Introspection is a good thing to a point, but just like everything else you can take it to far. I am the king of taking a good thing too far, flying right by that sweet spot that most people stop at. Don’t get me wrong it is great to be able to understand your own thinking and behavior, having the ability to analyze what you are thinking and feeling gives you opportunities to actually catch yourself when you are beginning to get negative or least minimize the damage. Often all this self-analysis will be followed by a quest to further understand your mind, and then your off on this self-improvement journey and before you know it you find out that a significant portion of your day has elapsed.
Now here is the problem, all this self-analysis and subsequent efforts invested in self-improvement have now severely impacted your ability to just be in the present. Being in the present is also where real work is accomplished, where things actually get done. I have often found that my obsession with self-analysis turned into being self-absorbed, not being fully present for others, failing to enjoy each moment. I am not advocating that you stop studying Buddhism or quit analyzing your thoughts, but don’t let that be your focus at the expense of being fully present for your co-workers, friends, family, and significant others.
Maybe there is a fine line between self-awareness and becoming self-absorbed, and once that line is crossed you are no longer as much a member of the human race, but instead an observer. It may get to the point where you think you are different or god forbid better than everyone else, so then where does that leave you?
Something to think about anyway.
To me the word introspective means realizing your own behavior and actions, in essence analyzing them sometimes even in real-time. The definition of introspection from Merriam Webster is as follows:
“a reflective looking inward : an examination of one’s own thoughts and feelings”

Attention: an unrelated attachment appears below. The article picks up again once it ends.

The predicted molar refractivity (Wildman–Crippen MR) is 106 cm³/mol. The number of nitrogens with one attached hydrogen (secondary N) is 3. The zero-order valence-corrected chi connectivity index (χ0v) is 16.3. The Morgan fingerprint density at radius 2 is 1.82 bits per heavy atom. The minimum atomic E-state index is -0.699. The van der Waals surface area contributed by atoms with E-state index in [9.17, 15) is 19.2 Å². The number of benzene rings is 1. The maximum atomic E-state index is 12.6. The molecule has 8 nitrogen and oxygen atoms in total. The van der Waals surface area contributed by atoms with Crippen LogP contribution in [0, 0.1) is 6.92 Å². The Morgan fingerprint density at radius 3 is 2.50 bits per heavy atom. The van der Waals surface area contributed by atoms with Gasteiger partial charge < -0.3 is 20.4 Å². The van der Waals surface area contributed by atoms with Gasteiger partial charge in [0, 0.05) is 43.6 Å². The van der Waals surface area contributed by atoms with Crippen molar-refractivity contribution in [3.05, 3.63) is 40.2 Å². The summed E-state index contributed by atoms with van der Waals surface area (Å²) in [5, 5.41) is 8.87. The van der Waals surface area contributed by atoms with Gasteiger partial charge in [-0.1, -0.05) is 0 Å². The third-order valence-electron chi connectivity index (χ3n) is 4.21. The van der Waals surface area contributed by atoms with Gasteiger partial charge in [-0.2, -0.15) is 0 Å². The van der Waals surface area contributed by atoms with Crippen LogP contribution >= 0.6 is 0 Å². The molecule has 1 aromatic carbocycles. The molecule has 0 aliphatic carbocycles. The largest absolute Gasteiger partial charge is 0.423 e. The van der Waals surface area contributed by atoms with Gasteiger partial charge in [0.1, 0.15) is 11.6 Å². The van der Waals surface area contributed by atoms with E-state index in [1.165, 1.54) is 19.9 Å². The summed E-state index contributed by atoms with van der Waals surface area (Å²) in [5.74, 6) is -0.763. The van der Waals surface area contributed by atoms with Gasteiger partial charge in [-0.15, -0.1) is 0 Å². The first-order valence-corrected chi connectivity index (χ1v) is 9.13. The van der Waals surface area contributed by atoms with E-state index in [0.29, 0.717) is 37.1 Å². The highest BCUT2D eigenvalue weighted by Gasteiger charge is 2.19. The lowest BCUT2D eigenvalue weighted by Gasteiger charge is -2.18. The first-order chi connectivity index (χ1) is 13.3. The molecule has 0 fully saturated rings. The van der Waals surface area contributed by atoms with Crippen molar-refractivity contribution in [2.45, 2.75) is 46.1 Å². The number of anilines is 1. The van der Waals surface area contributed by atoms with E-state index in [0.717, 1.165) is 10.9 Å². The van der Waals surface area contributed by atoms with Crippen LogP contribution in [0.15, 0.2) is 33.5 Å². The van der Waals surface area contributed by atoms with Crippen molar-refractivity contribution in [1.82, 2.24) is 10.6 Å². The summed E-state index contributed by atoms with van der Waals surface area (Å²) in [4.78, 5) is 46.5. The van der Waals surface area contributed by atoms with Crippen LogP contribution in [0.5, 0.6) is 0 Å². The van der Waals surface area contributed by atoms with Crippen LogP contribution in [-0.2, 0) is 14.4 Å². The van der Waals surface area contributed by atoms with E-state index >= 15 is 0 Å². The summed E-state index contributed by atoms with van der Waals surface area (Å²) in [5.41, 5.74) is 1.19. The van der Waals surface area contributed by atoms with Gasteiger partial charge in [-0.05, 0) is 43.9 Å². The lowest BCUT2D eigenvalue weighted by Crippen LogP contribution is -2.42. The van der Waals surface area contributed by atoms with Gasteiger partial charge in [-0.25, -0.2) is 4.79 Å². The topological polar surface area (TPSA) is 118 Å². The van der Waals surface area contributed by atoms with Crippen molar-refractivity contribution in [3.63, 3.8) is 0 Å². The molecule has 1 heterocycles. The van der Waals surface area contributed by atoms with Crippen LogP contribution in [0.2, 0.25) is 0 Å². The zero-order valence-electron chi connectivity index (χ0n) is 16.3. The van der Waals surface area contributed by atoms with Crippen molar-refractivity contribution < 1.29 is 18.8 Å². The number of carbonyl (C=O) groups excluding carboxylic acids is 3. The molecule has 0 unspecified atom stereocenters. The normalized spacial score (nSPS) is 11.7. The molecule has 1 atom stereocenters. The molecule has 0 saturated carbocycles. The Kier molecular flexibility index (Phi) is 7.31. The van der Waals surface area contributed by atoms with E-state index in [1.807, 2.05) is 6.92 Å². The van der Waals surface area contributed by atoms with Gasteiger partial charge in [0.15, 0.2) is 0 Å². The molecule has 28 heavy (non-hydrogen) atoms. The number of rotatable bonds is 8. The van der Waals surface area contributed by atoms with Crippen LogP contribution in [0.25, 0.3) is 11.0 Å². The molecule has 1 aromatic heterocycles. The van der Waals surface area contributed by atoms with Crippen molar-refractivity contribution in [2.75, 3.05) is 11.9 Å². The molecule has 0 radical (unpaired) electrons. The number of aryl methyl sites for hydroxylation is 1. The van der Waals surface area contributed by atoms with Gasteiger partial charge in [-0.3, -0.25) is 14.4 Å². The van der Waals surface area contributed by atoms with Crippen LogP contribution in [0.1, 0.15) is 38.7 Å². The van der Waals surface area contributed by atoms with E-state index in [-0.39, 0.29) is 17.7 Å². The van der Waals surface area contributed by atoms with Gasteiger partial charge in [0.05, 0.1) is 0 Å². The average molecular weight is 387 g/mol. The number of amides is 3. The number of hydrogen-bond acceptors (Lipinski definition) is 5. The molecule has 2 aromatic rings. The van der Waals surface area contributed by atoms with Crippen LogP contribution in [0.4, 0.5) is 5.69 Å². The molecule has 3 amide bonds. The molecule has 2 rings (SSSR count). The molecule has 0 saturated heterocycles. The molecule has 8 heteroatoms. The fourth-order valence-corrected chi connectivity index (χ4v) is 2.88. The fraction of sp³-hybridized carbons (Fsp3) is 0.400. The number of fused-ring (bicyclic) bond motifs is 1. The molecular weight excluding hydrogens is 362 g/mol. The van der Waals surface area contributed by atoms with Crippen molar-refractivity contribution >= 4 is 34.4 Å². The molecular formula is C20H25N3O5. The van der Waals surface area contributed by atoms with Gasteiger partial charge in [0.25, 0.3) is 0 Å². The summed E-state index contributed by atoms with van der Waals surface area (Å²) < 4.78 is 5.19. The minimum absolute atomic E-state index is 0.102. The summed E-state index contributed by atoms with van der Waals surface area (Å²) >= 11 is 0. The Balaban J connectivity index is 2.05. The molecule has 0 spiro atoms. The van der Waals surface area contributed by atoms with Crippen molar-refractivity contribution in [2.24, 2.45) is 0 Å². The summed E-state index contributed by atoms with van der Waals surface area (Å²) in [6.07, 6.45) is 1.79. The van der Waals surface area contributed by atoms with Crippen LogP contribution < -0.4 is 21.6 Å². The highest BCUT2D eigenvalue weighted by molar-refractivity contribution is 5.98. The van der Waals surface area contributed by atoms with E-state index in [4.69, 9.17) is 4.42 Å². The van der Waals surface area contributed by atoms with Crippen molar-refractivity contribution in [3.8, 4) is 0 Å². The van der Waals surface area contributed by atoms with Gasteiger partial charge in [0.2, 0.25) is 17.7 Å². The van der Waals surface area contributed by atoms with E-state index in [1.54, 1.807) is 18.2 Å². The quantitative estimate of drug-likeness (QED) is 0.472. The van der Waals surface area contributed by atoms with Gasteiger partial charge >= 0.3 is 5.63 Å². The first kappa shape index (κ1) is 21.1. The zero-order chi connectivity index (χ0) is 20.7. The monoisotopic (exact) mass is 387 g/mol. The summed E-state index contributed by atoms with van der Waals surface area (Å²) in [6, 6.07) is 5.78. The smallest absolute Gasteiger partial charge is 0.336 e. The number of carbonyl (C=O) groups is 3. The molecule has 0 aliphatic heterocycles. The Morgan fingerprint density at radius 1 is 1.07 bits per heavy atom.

Here are a few synonyms for introspective that are related to this post:
- inward looking
- self analyzing
True interpersonal growth is hard to come by without introspection. It is increasingly difficult to change behavior when you don’t even understand its existence. I often observe myself being critical, or engaging in some negative behavior either as it is occurring or immediately after it occurred. These are learning moments, and although it sometimes takes repeated observations, these observations almost always result in a change of behavior. Maybe the the introspection identifies a trigger that is creating the behavior. For instance every-time I come into contact with a particular person they talk about politics or religion and that in turn triggers a critical response from me and I become argumentative. Knowing the trigger that is causing my own undesirable behavior, I now have a choice to either avoid the individual or choose to react differently to them. If I choose not to analyze the behavior, I will repeat it again and again, always with the same result.
Next time you become critical, angry, abusive, judgmental, accusatory, or exhibit any other negative emotion, stop and think about why you feel this way. Analyze your thoughts and determine if these feelings are justified in any way, what is my perception of the events leading to these thoughts, what might be triggering them? If you cannot be introspective you will forever be repeating the undesirable behavior, making yourself and everyone around you miserable. I like the quote above by the Dali Lama as we often seek to blame others for the way we feel, when it is the way we perceive the events and interactions that brings us sorrow.
The question is can we change ourselves by controlling our emotions?
Can we be accountable for the way we feel?
Can we ultimately change our response, perception, and behavior?